• The above results in a reduction of household income of at least 25 per cent.

Proof of eligibility

A tenant who wants to take advantage of the moratorium must provide the following documents to prove they are eligible as someone who has been financially disadvantaged by COVID-19:

  • Proof of job termination or reduction of work hours;
  • Proof of government income support;
  • Proof of prior income.

What if we can’t agree?

If the landlord and the tenant are unable to come to an agreement about a rental reduction between themselves, they can use the Dispute Resolution Service provided by NSW Fair Trading. Fair Trading will seek evidence from the tenant about their financial situation and will try to try to reach a temporary agreement with the landlord for the payment of rent.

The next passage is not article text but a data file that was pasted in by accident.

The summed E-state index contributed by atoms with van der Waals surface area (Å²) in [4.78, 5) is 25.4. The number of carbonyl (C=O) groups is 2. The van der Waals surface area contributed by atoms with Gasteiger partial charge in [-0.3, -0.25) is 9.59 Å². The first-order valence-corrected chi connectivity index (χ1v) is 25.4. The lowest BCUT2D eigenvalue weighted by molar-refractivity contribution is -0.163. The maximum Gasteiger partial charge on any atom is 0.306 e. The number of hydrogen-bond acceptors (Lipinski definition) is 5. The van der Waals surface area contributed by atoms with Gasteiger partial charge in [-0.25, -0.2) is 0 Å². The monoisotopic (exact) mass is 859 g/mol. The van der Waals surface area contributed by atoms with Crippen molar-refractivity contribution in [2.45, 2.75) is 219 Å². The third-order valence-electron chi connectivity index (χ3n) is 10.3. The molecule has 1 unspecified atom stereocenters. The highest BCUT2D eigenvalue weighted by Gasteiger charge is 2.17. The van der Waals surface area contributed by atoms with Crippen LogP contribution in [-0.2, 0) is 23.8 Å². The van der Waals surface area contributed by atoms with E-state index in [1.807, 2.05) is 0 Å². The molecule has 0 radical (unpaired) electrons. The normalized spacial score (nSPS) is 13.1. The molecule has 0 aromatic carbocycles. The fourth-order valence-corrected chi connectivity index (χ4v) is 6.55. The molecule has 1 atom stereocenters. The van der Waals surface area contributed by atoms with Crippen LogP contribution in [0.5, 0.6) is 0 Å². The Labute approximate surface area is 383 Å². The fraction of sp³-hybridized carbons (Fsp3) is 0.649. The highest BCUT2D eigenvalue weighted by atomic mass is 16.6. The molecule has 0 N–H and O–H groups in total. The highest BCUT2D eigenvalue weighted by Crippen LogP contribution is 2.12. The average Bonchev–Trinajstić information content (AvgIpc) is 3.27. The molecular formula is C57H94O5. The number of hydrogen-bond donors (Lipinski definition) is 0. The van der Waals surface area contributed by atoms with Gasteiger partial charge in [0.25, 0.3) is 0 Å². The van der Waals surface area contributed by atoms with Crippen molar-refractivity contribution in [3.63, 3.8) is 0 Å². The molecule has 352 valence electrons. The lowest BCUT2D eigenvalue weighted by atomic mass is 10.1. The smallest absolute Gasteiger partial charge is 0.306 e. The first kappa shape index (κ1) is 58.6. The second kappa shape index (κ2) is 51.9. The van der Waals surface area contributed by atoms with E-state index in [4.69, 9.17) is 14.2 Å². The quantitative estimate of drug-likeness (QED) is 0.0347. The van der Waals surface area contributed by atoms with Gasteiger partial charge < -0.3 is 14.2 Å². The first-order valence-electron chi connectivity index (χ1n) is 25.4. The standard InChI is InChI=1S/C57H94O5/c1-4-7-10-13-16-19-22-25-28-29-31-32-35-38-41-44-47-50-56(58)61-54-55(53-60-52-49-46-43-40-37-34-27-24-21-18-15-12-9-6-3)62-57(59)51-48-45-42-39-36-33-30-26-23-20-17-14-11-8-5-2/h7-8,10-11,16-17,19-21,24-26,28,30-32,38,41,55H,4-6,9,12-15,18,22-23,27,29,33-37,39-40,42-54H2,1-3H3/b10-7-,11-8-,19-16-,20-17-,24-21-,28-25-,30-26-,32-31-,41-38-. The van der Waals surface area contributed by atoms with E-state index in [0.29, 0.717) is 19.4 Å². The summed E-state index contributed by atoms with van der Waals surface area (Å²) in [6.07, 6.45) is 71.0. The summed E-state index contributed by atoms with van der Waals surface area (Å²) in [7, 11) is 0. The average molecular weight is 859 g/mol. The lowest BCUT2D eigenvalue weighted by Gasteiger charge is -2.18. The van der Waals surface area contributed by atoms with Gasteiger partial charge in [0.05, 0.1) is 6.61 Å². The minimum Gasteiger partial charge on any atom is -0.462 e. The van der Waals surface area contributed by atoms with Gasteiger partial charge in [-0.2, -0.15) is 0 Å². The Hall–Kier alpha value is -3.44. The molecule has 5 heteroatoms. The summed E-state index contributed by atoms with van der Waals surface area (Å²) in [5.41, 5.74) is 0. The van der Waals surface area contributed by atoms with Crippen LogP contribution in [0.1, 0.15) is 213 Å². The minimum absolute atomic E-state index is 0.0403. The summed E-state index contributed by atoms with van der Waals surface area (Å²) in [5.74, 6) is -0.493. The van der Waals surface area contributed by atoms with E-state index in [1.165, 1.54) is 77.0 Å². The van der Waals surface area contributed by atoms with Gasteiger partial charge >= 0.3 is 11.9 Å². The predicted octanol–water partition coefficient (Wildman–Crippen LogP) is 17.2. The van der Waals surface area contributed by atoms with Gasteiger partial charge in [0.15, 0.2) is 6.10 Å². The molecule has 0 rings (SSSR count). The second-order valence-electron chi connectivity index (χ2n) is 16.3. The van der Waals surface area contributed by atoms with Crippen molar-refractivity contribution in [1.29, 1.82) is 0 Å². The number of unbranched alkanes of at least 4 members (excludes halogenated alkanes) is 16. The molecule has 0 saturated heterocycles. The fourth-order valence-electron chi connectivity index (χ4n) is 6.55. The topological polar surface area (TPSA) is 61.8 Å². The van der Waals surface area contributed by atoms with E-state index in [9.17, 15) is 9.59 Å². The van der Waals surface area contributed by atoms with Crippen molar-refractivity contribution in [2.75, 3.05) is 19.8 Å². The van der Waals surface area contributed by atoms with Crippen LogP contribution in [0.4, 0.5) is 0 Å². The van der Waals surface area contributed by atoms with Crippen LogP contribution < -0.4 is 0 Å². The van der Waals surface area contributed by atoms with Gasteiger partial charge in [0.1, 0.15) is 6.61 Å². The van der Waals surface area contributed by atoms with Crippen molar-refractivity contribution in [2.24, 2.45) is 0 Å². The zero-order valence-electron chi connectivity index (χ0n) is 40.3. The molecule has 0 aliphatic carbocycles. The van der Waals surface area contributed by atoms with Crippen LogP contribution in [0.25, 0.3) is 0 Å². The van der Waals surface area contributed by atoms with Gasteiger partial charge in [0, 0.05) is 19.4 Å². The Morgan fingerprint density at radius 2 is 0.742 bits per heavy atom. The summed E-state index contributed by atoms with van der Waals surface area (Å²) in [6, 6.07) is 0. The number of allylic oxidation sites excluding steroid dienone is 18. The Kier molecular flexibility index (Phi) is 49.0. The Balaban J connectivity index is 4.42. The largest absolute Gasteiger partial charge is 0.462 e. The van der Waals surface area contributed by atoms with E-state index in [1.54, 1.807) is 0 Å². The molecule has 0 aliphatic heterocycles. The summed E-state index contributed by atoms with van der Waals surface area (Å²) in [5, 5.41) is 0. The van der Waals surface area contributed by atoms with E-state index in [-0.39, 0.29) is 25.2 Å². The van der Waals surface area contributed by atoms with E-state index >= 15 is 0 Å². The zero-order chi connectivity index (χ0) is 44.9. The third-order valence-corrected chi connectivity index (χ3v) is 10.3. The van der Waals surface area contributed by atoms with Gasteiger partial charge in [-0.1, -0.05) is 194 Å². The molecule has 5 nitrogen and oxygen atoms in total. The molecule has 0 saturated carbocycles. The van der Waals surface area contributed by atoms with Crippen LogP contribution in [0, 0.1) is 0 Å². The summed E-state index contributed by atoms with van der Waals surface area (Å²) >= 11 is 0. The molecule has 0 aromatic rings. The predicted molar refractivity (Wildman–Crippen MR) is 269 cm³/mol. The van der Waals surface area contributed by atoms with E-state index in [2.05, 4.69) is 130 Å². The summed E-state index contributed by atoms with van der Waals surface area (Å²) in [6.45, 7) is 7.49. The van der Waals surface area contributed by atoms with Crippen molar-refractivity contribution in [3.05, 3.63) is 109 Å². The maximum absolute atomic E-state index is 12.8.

Why have the changes been made?

The temporary moratorium and restrictions on evictions have been put in place to allow tenants who are experiencing hardship to access government payments such as the JobKeeper Payment. Applications for such benefits are subject to waiting periods and the moratorium gives people time to have their application processed without the pressure of having to maintain their ordinary level of rental payments during the time they are on a reduced income.

What happens after the six months is up?

Tenants who renegotiate rent during the six-month period may be required to pay back the unpaid rent after the six months period has passed. Rental arrears may be waived if this is agreed between the tenant and the landlord.

What about sub-tenants?

Sub-tenants to whom the Residential Tenancies Act 2010 applies are eligible to claim the stop on evictions. These are sub-tenants who have written tenancy agreements with the main tenant or where the main tenancy agreement has been transferred to the sub-tenant.

What happens after the 60 days?

If a tenant is still unable to pay the usual rental amount after the 60 days have passed, their tenancy may be terminated due to rental arrears only if the landlord has attempted good faith negotiations for a rental reduction and the tenant has refused.